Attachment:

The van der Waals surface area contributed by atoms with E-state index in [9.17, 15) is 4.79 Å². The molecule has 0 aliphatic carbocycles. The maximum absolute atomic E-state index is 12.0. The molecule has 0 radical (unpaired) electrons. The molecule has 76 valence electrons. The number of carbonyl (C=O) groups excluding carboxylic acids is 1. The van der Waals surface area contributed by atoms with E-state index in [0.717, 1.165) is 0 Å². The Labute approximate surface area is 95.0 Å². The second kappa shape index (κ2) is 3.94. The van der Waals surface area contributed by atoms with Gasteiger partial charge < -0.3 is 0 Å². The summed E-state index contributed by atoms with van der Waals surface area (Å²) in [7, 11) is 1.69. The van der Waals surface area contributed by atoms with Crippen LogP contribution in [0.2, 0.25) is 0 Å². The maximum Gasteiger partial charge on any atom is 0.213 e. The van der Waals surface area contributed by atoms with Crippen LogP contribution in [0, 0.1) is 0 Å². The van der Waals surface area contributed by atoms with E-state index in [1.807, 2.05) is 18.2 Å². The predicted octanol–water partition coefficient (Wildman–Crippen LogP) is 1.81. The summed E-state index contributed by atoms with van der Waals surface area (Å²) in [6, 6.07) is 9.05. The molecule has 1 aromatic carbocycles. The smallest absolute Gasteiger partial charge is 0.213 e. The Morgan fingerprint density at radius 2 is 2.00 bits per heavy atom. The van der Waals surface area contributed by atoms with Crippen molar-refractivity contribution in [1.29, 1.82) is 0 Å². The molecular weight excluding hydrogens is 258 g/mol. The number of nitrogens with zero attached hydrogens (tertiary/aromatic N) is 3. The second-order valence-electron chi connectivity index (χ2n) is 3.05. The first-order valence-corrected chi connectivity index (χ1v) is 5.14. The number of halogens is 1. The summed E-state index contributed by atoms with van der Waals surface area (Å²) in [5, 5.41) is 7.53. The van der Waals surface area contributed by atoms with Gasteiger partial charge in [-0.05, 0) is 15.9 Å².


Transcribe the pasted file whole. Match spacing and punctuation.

The van der Waals surface area contributed by atoms with E-state index in [9.17, 15) is 4.79 Å². The molecule has 0 aliphatic carbocycles. The maximum absolute atomic E-state index is 12.0. The molecule has 0 radical (unpaired) electrons. The molecule has 76 valence electrons. The number of carbonyl (C=O) groups excluding carboxylic acids is 1. The van der Waals surface area contributed by atoms with E-state index in [0.717, 1.165) is 0 Å². The Labute approximate surface area is 95.0 Å². The second kappa shape index (κ2) is 3.94. The van der Waals surface area contributed by atoms with Gasteiger partial charge < -0.3 is 0 Å². The summed E-state index contributed by atoms with van der Waals surface area (Å²) in [7, 11) is 1.69. The van der Waals surface area contributed by atoms with Crippen LogP contribution in [0.2, 0.25) is 0 Å². The maximum Gasteiger partial charge on any atom is 0.213 e. The van der Waals surface area contributed by atoms with Crippen LogP contribution in [0, 0.1) is 0 Å². The van der Waals surface area contributed by atoms with E-state index in [1.807, 2.05) is 18.2 Å². The predicted octanol–water partition coefficient (Wildman–Crippen LogP) is 1.81. The summed E-state index contributed by atoms with van der Waals surface area (Å²) in [6, 6.07) is 9.05. The molecule has 1 aromatic carbocycles. The smallest absolute Gasteiger partial charge is 0.213 e. The Morgan fingerprint density at radius 2 is 2.00 bits per heavy atom. The van der Waals surface area contributed by atoms with Crippen molar-refractivity contribution in [1.29, 1.82) is 0 Å². The molecular weight excluding hydrogens is 258 g/mol. The number of nitrogens with zero attached hydrogens (tertiary/aromatic N) is 3. The second-order valence-electron chi connectivity index (χ2n) is 3.05. The first-order valence-corrected chi connectivity index (χ1v) is 5.14. The number of halogens is 1. The summed E-state index contributed by atoms with van der Waals surface area (Å²) in [5, 5.41) is 7.53. The van der Waals surface area contributed by atoms with Gasteiger partial charge in [-0.05, 0) is 15.9 Å².